Commentary

Governor Mills’ pursuit of California-style EV mandates will hurt Mainers, do little to address climate change

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High energy costs are making Maine increasingly unaffordable for people of average means. Misguided state energy policies are contributing to the problem of high energy costs and are making a bad situation even worse.

Governor Mills is committed to California-style electric vehicle mandates.

Despite the Governor’s recent claim that she doesn’t support a California-style mandate to ban gasoline vehicles by 2035, her Climate Council’s recommendations, the updated Maine Clean Transportation Roadmap, and Maine’s close adherence to some of California’s stringent emissions standards make that difficult to believe.

Her Clean Transportation Roadmap states:

“The most important regulatory driver in the electrification of Maine’s light-duty vehicles in the next two decades will be through Advanced Clean Cars II (ACC II) standards, which have been adopted in California and are expected to be adopted in Maine in 2022.”

This same report requires a gas tax hike to fund electric vehicle expansion.

Last week, the California Air Resources Board (CARB) voted to eliminate the sale of gasoline and diesel engines by 2035.

Think about that…

No sale of gasoline and diesel engines by 2035!

As gas prices begin to dip slightly from record highs it’s hard not to feel as though Democrats seem intent on keeping prices up to meet their emissions reduction goals.

The central strategy is to increase the number of electric vehicles in Maine by nearly 4,000% and reduce the number of miles you drive by 20% in the next 7 years (5,677 to 219,000 by 2030).

As emissions continue to drop, Maine’s rural driving, cars, and trucks, will be increasingly viewed as part of the problem.

Currently, all new vehicles sold in Maine must meet California’s Low Emission Vehicle (LEV) standards. Standards that are being updated in concert with recently adopted rules to completely eliminate gas vehicles by 2035. According to the California Air Resources Board (CARB) their coming LEV IV exhaust emission standards for 2026 model years “will reduce emissions from combustion engine vehicles, potentially for the last time given the rapid pace of electrification.” Consider that Maine has handed control of what you have to pay for cars over to the legislature in California. If they increase a requirement Maine necessarily must follow suite. You didn’t vote for anyone in the California Legislature, yet they get to set our standards.

Maine’s Clean Transportation Roadmap, produced by the Governor’s Energy Office, continues to rebut the Governor’s claim she isn’t interested in California. The report’s first recommendation to increase electric vehicle use in Maine is the adoption of the California Advanced Clean Cars II (ACCII) program that will effectively eliminate gasoline cars and truck sales. The road map’s rationale states that it, “Sends a clear, long-term signal to automakers to increase deliveries of (electric vehicles).”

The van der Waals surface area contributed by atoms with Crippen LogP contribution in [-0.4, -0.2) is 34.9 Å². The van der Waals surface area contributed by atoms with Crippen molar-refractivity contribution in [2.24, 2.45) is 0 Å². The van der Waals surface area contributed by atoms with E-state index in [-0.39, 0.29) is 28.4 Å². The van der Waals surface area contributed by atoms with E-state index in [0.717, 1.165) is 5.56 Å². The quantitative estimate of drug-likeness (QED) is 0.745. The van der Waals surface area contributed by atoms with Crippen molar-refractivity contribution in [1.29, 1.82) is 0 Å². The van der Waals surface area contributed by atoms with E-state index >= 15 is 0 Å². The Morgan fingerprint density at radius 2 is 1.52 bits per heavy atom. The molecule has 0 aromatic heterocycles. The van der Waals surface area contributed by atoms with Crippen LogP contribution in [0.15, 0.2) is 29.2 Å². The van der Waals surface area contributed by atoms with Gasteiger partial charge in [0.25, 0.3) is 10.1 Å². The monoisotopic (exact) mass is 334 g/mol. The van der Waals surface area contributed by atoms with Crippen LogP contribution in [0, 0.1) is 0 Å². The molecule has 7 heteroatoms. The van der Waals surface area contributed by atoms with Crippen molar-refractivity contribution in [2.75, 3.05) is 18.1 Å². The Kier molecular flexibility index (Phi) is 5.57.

Most Mainers know this kind of fully electric vision for our rural state isn’t realistic where trips are long and 3 of the top 5 selling vehicles are trucks with no viable alternative to replace their 62% share of light vehicles sold here.

Taking out a more than $50,000 loan for a vehicle that lacks the size and capability required to replace the F-150, or a minivan isn’t realistic when times are good. It is even more outrageous when we are facing double digit inflation and electricity rates have increased 83%. Even as charging infrastructure grows, it won’t be enough to deal with longer charging times and range reductions of around 20% in cold weather.

Republicans, who spend their time in the outdoors hunting, fishing, hiking, and enjoying all that Maine has to offer, want to have the cleanest air and water possible for future generations. But before acting, we must also be sure that state government policies do not come at the expense of our most vulnerable citizens, and that the policy being implemented will have an impact on the problem being addressed.

To better understand why the sky is not falling:

  • The United States is on track to cut emissions an estimated 26-41% from 2005 levels, under current climate policy.
  • Maine’s Total emissions from the transportation sector were 8% lower in 2019 than 1990.
  • Maine is approximately 75 percent of the way toward carbon neutrality, meaning 75 percent of gross greenhouse gas emissions have been reduced or are offset by sequestration in the environment.

Governor Mills’ slavish adherence to California standards will make life even harder for rural Mainers struggling to keep pace with rising costs. That is bad enough. It is even more troubling that her policies will have little to no effect on addressing climate change.

This article is the Weekly Republican Radio Address from September 1, 2022.

About Steven Foster

Rep. Steven Foster was elected to the Maine House of Representatives in 2018 after serving as a member of the MSAD 46 School Board from 2000 to 2012. He has also served on the MSAD 46/AOS 94 School Board from 2000-2012. He currently serves on the Legislature's Energy, Utilities & Technology Committee.

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